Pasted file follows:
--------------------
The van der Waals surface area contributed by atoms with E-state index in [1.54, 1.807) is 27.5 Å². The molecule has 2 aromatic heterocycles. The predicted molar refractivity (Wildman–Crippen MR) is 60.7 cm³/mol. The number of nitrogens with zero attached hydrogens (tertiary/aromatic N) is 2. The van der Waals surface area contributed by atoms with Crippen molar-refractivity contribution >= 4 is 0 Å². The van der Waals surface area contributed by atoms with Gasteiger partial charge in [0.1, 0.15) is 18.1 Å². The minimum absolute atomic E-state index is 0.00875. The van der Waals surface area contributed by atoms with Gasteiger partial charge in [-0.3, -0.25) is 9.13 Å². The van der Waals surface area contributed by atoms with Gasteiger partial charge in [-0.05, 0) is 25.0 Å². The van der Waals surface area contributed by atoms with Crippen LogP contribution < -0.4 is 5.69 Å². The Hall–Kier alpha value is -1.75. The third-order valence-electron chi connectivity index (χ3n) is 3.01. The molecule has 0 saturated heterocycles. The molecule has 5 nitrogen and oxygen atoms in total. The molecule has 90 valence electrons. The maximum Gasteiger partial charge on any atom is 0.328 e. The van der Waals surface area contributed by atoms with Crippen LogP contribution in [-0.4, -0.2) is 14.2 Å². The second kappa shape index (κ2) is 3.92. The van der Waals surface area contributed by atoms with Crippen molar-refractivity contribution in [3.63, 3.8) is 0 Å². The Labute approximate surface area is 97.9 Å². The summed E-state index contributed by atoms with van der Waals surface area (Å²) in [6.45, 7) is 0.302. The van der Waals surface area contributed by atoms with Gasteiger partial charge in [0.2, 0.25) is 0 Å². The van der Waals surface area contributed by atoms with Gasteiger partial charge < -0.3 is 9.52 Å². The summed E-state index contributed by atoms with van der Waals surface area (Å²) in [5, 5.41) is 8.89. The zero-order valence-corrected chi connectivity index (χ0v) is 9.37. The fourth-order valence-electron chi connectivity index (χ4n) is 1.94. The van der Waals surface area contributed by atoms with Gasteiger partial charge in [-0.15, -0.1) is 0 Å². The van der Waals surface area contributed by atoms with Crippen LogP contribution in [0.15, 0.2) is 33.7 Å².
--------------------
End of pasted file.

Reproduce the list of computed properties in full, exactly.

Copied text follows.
The van der Waals surface area contributed by atoms with E-state index in [1.54, 1.807) is 27.5 Å². The molecule has 2 aromatic heterocycles. The predicted molar refractivity (Wildman–Crippen MR) is 60.7 cm³/mol. The number of nitrogens with zero attached hydrogens (tertiary/aromatic N) is 2. The van der Waals surface area contributed by atoms with Crippen molar-refractivity contribution >= 4 is 0 Å². The van der Waals surface area contributed by atoms with Gasteiger partial charge in [0.1, 0.15) is 18.1 Å². The minimum absolute atomic E-state index is 0.00875. The van der Waals surface area contributed by atoms with Gasteiger partial charge in [-0.3, -0.25) is 9.13 Å². The van der Waals surface area contributed by atoms with Gasteiger partial charge in [-0.05, 0) is 25.0 Å². The van der Waals surface area contributed by atoms with Crippen LogP contribution < -0.4 is 5.69 Å². The Hall–Kier alpha value is -1.75. The third-order valence-electron chi connectivity index (χ3n) is 3.01. The molecule has 0 saturated heterocycles. The molecule has 5 nitrogen and oxygen atoms in total. The molecule has 90 valence electrons. The maximum Gasteiger partial charge on any atom is 0.328 e. The van der Waals surface area contributed by atoms with Crippen LogP contribution in [-0.4, -0.2) is 14.2 Å². The second kappa shape index (κ2) is 3.92. The van der Waals surface area contributed by atoms with Crippen molar-refractivity contribution in [3.63, 3.8) is 0 Å². The Labute approximate surface area is 97.9 Å². The summed E-state index contributed by atoms with van der Waals surface area (Å²) in [6.45, 7) is 0.302. The van der Waals surface area contributed by atoms with Gasteiger partial charge in [0.2, 0.25) is 0 Å². The van der Waals surface area contributed by atoms with Gasteiger partial charge < -0.3 is 9.52 Å². The summed E-state index contributed by atoms with van der Waals surface area (Å²) in [5, 5.41) is 8.89. The zero-order valence-corrected chi connectivity index (χ0v) is 9.37. The fourth-order valence-electron chi connectivity index (χ4n) is 1.94. The van der Waals surface area contributed by atoms with Gasteiger partial charge in [-0.15, -0.1) is 0 Å². The van der Waals surface area contributed by atoms with Crippen LogP contribution in [0.15, 0.2) is 33.7 Å².